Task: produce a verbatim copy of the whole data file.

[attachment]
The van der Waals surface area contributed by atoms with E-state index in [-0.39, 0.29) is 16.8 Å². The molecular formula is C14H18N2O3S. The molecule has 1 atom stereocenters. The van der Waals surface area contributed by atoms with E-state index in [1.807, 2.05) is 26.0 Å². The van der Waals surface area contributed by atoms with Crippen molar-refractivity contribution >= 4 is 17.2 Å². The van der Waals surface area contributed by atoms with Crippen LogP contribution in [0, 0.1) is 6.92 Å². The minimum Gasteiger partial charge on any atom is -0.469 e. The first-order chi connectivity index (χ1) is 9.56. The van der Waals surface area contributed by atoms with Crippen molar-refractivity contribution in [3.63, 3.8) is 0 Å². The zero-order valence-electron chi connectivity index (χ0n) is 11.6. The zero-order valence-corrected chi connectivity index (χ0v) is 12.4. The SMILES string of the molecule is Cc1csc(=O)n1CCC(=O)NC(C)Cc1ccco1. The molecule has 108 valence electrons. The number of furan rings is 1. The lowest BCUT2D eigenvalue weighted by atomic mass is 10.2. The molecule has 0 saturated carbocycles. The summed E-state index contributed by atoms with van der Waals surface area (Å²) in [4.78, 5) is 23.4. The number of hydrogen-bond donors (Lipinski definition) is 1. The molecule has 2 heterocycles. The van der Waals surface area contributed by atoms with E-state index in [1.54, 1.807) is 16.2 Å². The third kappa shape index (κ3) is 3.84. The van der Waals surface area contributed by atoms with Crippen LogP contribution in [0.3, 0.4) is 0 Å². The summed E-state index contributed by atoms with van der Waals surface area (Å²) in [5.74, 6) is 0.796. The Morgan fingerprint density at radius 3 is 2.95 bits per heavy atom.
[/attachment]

The van der Waals surface area contributed by atoms with E-state index in [-0.39, 0.29) is 16.8 Å². The molecular formula is C14H18N2O3S. The molecule has 1 atom stereocenters. The van der Waals surface area contributed by atoms with E-state index in [1.807, 2.05) is 26.0 Å². The van der Waals surface area contributed by atoms with Crippen molar-refractivity contribution >= 4 is 17.2 Å². The van der Waals surface area contributed by atoms with Crippen LogP contribution in [0, 0.1) is 6.92 Å². The minimum Gasteiger partial charge on any atom is -0.469 e. The first-order chi connectivity index (χ1) is 9.56. The van der Waals surface area contributed by atoms with Crippen molar-refractivity contribution in [3.63, 3.8) is 0 Å². The zero-order valence-electron chi connectivity index (χ0n) is 11.6. The zero-order valence-corrected chi connectivity index (χ0v) is 12.4. The SMILES string of the molecule is Cc1csc(=O)n1CCC(=O)NC(C)Cc1ccco1. The molecule has 108 valence electrons. The number of furan rings is 1. The lowest BCUT2D eigenvalue weighted by atomic mass is 10.2. The molecule has 0 saturated carbocycles. The summed E-state index contributed by atoms with van der Waals surface area (Å²) in [4.78, 5) is 23.4. The number of hydrogen-bond donors (Lipinski definition) is 1. The molecule has 2 heterocycles. The van der Waals surface area contributed by atoms with E-state index in [1.54, 1.807) is 16.2 Å². The third kappa shape index (κ3) is 3.84. The van der Waals surface area contributed by atoms with Crippen LogP contribution in [0.3, 0.4) is 0 Å². The summed E-state index contributed by atoms with van der Waals surface area (Å²) in [5.74, 6) is 0.796. The Morgan fingerprint density at radius 3 is 2.95 bits per heavy atom.